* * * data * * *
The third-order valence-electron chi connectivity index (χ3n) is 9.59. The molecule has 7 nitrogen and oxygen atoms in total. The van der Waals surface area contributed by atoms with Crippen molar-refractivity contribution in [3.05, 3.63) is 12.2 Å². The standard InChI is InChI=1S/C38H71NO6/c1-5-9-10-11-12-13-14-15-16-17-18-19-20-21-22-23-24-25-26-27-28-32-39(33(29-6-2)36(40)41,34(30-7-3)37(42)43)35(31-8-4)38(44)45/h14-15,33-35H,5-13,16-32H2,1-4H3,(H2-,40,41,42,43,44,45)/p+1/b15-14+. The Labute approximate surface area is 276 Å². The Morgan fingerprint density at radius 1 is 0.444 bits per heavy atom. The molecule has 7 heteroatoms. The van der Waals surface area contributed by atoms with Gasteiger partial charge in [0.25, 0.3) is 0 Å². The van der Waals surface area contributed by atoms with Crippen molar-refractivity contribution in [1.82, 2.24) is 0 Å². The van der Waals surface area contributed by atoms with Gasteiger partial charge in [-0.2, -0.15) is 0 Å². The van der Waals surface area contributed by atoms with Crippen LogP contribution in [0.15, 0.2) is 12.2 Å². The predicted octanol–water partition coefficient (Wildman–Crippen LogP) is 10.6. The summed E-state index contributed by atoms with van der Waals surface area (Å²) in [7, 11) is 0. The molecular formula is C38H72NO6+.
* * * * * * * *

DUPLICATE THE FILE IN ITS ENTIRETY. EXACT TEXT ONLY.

The third-order valence-electron chi connectivity index (χ3n) is 9.59. The molecule has 7 nitrogen and oxygen atoms in total. The van der Waals surface area contributed by atoms with Crippen molar-refractivity contribution in [3.05, 3.63) is 12.2 Å². The standard InChI is InChI=1S/C38H71NO6/c1-5-9-10-11-12-13-14-15-16-17-18-19-20-21-22-23-24-25-26-27-28-32-39(33(29-6-2)36(40)41,34(30-7-3)37(42)43)35(31-8-4)38(44)45/h14-15,33-35H,5-13,16-32H2,1-4H3,(H2-,40,41,42,43,44,45)/p+1/b15-14+. The Labute approximate surface area is 276 Å². The Morgan fingerprint density at radius 1 is 0.444 bits per heavy atom. The molecule has 7 heteroatoms. The van der Waals surface area contributed by atoms with Gasteiger partial charge in [0.25, 0.3) is 0 Å². The van der Waals surface area contributed by atoms with Crippen molar-refractivity contribution in [1.82, 2.24) is 0 Å². The van der Waals surface area contributed by atoms with Gasteiger partial charge in [-0.2, -0.15) is 0 Å². The van der Waals surface area contributed by atoms with Crippen LogP contribution in [0.15, 0.2) is 12.2 Å². The predicted octanol–water partition coefficient (Wildman–Crippen LogP) is 10.6. The summed E-state index contributed by atoms with van der Waals surface area (Å²) in [7, 11) is 0. The molecular formula is C38H72NO6+.